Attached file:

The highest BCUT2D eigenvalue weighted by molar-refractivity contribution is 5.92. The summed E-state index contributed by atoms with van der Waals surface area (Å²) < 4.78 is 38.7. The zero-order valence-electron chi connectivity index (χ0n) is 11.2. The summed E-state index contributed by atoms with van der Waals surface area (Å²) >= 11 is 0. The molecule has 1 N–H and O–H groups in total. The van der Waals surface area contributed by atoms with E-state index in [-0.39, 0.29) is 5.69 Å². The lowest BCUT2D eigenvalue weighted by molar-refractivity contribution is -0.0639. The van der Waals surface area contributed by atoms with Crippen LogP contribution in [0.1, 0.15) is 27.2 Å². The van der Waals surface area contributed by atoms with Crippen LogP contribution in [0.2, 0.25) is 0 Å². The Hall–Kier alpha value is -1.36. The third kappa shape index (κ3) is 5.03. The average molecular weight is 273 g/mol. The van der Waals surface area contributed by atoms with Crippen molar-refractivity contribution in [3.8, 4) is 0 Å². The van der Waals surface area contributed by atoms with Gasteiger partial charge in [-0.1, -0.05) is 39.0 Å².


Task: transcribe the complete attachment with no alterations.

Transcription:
The highest BCUT2D eigenvalue weighted by molar-refractivity contribution is 5.92. The summed E-state index contributed by atoms with van der Waals surface area (Å²) < 4.78 is 38.7. The zero-order valence-electron chi connectivity index (χ0n) is 11.2. The summed E-state index contributed by atoms with van der Waals surface area (Å²) >= 11 is 0. The molecule has 1 N–H and O–H groups in total. The van der Waals surface area contributed by atoms with E-state index in [-0.39, 0.29) is 5.69 Å². The lowest BCUT2D eigenvalue weighted by molar-refractivity contribution is -0.0639. The van der Waals surface area contributed by atoms with Crippen LogP contribution in [0.1, 0.15) is 27.2 Å². The van der Waals surface area contributed by atoms with Crippen LogP contribution in [0.2, 0.25) is 0 Å². The Hall–Kier alpha value is -1.36. The third kappa shape index (κ3) is 5.03. The average molecular weight is 273 g/mol. The van der Waals surface area contributed by atoms with Crippen molar-refractivity contribution in [3.8, 4) is 0 Å². The van der Waals surface area contributed by atoms with Gasteiger partial charge in [-0.1, -0.05) is 39.0 Å².